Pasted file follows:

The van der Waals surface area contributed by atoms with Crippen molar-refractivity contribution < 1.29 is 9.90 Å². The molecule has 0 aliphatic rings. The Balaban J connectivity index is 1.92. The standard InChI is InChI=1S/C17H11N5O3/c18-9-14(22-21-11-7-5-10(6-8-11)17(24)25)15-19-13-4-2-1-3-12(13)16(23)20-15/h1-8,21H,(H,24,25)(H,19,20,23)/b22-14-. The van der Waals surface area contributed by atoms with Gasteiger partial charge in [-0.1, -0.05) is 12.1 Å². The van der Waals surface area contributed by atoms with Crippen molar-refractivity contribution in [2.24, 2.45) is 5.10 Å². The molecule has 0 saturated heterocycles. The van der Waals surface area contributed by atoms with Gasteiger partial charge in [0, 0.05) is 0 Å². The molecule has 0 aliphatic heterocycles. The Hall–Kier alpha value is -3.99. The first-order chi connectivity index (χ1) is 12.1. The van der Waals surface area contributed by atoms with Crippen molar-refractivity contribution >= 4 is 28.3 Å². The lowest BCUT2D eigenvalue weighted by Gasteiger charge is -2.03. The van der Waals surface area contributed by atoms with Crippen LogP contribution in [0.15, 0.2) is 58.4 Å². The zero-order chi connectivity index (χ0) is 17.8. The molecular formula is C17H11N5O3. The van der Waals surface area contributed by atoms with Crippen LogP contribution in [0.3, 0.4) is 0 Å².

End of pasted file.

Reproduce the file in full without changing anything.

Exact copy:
The van der Waals surface area contributed by atoms with Crippen molar-refractivity contribution < 1.29 is 9.90 Å². The molecule has 0 aliphatic rings. The Balaban J connectivity index is 1.92. The standard InChI is InChI=1S/C17H11N5O3/c18-9-14(22-21-11-7-5-10(6-8-11)17(24)25)15-19-13-4-2-1-3-12(13)16(23)20-15/h1-8,21H,(H,24,25)(H,19,20,23)/b22-14-. The van der Waals surface area contributed by atoms with Gasteiger partial charge in [-0.1, -0.05) is 12.1 Å². The van der Waals surface area contributed by atoms with Crippen molar-refractivity contribution in [2.24, 2.45) is 5.10 Å². The molecule has 0 saturated heterocycles. The van der Waals surface area contributed by atoms with Gasteiger partial charge in [0, 0.05) is 0 Å². The molecule has 0 aliphatic heterocycles. The Hall–Kier alpha value is -3.99. The first-order chi connectivity index (χ1) is 12.1. The van der Waals surface area contributed by atoms with Crippen molar-refractivity contribution >= 4 is 28.3 Å². The lowest BCUT2D eigenvalue weighted by Gasteiger charge is -2.03. The van der Waals surface area contributed by atoms with Crippen LogP contribution in [0.15, 0.2) is 58.4 Å². The zero-order chi connectivity index (χ0) is 17.8. The molecular formula is C17H11N5O3. The van der Waals surface area contributed by atoms with Crippen LogP contribution in [0.3, 0.4) is 0 Å².